Excerpt from LMU press release of January 15, 2018:
Biogenic fluorescence is mainly known from marine organisms, but is rare in terrestrial vertebrates. “So we could hardly believe our eyes when we illuminated the chameleons in our collection with a UV lamp, and almost all species showed blue, previously invisible patterns on the head, some even over the whole body,” says David Prötzel, lead author of the new study and PhD student at the Bavarian State Collection of Zoology (ZSM).
To understand the phenomenon, the researchers used a variety of modern methods. Micro-CT scans showed that the pattern of fluorescence exactly matched the distribution of tubercles pattern on the skull. The tissue analyses yielded another surprise: “Our histological 3D reconstruction shows that the skin covering the tubercles on the skull is very thin and consists only of a transparent layer of epidermis,”explains Dr. Martin Heß from the BioCenter of the Ludwig-Maximilians-Universität München. These patches effectively act as windows that enable UV light to reach the bone, where it is absorbed and then emitted again as blue fluorescent light.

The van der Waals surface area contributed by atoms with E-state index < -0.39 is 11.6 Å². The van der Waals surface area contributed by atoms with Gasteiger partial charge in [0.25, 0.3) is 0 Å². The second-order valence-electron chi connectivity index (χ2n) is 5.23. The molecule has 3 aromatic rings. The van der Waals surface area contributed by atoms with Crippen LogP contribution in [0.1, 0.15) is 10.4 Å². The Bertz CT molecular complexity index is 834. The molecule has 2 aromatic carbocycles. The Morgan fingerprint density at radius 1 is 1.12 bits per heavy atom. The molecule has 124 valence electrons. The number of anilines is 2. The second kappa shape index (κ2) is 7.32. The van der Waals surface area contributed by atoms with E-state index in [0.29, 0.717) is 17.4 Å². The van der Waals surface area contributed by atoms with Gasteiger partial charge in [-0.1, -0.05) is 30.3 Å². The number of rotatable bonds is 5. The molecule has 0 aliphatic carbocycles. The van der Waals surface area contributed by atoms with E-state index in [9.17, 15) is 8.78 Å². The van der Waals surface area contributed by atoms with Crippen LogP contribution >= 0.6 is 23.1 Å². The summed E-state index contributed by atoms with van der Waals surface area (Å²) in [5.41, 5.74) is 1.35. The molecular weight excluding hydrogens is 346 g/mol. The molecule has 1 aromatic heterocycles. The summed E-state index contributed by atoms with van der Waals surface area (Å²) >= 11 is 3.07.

(Nature Scientific Reports 2018)